The judge considered that due to the resemblance between the CCP Signs and the Lidl Marks, Tesco had taken unfair advantage of the distinctive reputation which resides in the Lidl Marks for low price value. This was the objective effect of the creation of the link between the CCP Signs and Lidl’s reputation, even without a subjective intention to achieve that end.
Conclusion on infringement of the Mark with Text
On the basis of the above reasons, and having found that Tesco did not have due cause to use the CCP Signs, the judge found that Lidl’s Mark with Text was infringed under section 10(3) by Tesco’s use of the CCP Signs.
Trade mark infringement of the Wordless Mark
In light of her ruling that the Mark with Text was infringed, the judge noted that the infringement claim in respect of the Wordless Mark appeared to take matters no further. But, the position as to infringement would be the same, subject to the validity of the Wordless Mark. Here, Tesco had counterclaimed that the Wordless Mark was invalid for lack of distinctive character and should be revoked for non-use and/or bad faith.
In finding that the Wordless Marks had distinctive character, the judge relied heavily on a survey carried out by YouGov at Lidl’s request. In that survey, a panel of 1,252 UK grocery shoppers were show an image of the Wordless Mark and asked “please take a look at the image below before answering the question that follows. What do you think this image is?” 75% of responses mentioned Lidl.
She concluded that the YouGov Survey provided strong evidence that the Wordless Mark, used on its own, had acquired the ability to demonstrate exclusive origin and was perceived by a significant proportion of the relevant class of consumers to indicate the goods and services of Lidl.
Use of the Wordless Mark
Under section 46 of the TMA, a trade mark may be revoked if it has not been used for a period of 5 years. It was not disputed that the Wordless Mark had not been used as such by Lidl – it had only been used with the word LIDL on it in the form of the Mark with Text. Lidl’s position however was that such use of the Mark with Text constituted use of the Wordless Mark, in accordance with section 46(2) TMA:
“… use of a trade mark includes use in a form (the “variant form”) differing in elements which do not alter the distinctive character of the mark in the form in which it was registered…”.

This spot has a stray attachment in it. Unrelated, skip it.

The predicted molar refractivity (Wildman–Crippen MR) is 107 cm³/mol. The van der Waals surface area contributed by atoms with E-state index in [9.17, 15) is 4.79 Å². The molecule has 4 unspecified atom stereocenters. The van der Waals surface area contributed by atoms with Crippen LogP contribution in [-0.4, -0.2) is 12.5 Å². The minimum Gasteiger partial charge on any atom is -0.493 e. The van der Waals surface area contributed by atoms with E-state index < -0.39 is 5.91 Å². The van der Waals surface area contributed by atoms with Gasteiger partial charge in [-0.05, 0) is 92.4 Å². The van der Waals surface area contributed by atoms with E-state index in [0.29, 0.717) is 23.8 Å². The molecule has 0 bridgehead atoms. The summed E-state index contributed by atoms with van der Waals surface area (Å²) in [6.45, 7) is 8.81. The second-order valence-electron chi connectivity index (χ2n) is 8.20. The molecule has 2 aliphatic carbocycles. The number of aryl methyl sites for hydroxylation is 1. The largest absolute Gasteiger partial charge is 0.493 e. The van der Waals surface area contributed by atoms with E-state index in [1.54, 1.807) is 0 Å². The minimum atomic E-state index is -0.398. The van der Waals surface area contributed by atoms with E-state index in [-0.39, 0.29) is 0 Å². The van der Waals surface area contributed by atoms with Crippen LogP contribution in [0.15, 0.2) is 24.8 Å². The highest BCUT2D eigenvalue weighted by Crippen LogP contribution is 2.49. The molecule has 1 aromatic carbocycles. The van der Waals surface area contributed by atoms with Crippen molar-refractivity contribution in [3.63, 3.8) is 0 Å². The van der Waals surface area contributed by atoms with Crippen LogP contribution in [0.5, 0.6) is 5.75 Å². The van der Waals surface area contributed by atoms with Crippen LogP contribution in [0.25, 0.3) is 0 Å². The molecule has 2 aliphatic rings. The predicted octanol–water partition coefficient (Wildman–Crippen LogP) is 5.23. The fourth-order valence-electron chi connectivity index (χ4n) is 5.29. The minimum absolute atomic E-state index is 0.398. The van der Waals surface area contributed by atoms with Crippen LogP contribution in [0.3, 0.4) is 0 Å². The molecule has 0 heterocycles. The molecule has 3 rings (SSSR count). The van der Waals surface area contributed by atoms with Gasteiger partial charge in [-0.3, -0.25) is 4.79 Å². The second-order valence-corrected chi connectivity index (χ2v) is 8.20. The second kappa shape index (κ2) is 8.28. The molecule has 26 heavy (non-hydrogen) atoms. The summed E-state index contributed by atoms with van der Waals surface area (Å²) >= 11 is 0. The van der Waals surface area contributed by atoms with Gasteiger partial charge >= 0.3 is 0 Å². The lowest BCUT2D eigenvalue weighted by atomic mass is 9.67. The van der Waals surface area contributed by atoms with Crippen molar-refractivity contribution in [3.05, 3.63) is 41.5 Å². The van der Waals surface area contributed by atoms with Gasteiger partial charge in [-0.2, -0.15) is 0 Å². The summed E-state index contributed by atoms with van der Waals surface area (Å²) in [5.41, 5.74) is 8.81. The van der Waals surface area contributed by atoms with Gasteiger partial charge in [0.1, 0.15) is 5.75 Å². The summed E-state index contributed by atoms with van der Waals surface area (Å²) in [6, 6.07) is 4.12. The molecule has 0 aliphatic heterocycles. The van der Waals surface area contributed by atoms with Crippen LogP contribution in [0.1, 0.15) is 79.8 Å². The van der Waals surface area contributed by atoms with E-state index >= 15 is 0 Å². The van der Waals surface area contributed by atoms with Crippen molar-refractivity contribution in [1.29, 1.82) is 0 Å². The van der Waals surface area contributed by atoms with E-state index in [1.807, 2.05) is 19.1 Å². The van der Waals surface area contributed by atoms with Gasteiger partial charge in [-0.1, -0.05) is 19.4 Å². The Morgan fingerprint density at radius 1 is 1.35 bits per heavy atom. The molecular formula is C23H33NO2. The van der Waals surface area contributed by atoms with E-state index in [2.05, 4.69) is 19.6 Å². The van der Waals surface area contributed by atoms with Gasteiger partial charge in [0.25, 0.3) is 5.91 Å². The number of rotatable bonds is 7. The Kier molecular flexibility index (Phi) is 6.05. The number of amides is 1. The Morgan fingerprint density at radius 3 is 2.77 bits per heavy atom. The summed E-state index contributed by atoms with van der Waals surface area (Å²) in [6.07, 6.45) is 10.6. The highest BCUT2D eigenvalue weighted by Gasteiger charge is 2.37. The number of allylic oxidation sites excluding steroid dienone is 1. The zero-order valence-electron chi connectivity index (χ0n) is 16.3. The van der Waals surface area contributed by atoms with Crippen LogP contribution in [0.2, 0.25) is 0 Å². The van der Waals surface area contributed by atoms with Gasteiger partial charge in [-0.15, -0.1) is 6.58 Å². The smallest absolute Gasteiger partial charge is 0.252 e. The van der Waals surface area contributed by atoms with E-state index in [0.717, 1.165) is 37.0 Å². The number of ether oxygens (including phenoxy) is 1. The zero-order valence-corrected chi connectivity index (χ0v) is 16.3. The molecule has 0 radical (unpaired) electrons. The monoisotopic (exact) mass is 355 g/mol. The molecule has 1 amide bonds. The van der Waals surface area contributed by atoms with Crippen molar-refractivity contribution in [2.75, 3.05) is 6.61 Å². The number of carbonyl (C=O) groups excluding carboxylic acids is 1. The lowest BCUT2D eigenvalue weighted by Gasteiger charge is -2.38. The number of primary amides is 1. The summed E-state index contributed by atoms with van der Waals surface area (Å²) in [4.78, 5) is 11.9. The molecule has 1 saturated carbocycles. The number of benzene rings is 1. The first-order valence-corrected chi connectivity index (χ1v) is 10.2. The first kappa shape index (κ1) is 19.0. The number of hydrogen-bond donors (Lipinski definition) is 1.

The judge agreed that the facts of this case and the available evidence were in many respects similar to “the unusual circumstances” in the Specsavers v Asda case. She accepted Lidl’s submission that the evidence supported the proposition that consumers (both Lidl’s and Tesco’s) had understood the Wordless Mark element of the Mark with Text in various of its uses as distinctive of Lidl, not merely as decorative background, but rather as a “logo” or “brand”. I.e. as indicative of origin of the goods and services offered by Lidl.
The judge also concluded that the distinguishing character of the Wordless Mark derived from the very particular combination of colours and shapes: the yellow central circle surrounded by a thin red ring, both centred within a blue square, and that these elements were not altered by the presence of the word Lidl in the yellow circle (even though the word ‘LIDL’ obviously had distinctive significance, as had the word ‘SPECSAVERS’).
Consequently, the judge found that the Wordless Mark was distinctive and had been used by Lidl.
Lidl had filed registrations for the Wordless Marks in 1995, 2002, 2005, 2007, with a further pending application filed in 2021.
The judge took the view that in light of Tesco’s pleaded case, the onus fell on Lidl to prove its subjective intentions at each the relevant filing dates. If it could not do so, “then a finding of bad faith must inexorably follow”. Perhaps unsurprisingly given how much time had passed, Lidl was unable to provide contemporaneous evidence of the subjective intentions/views of those who actually made these filings. Whilst Lidl had given evidence of its current approach to filing the Wordless Mark, the judge did not consider that this shed any light on what may have been the case many years previously. Absent any evidence of its subjective intentions at the time of these filings, the judge felt bound to conclude the Wordless Mark registrations were made in bad faith and must therefore be revoked, despite also having found that Lidl had made extensive use of the Wordless Mark and that it was distinctive of Lidl.
The judge did not consider the 2021 filing to have been made in bad faith however.
For many of the same reasons identified by the judge in relation to trade mark infringement, the judge also concluded that a substantial number of customers would be deceived by the CCP Signs into believing that Tesco was offering the same value as Lidl or that it was price matching. This amounted to passing off.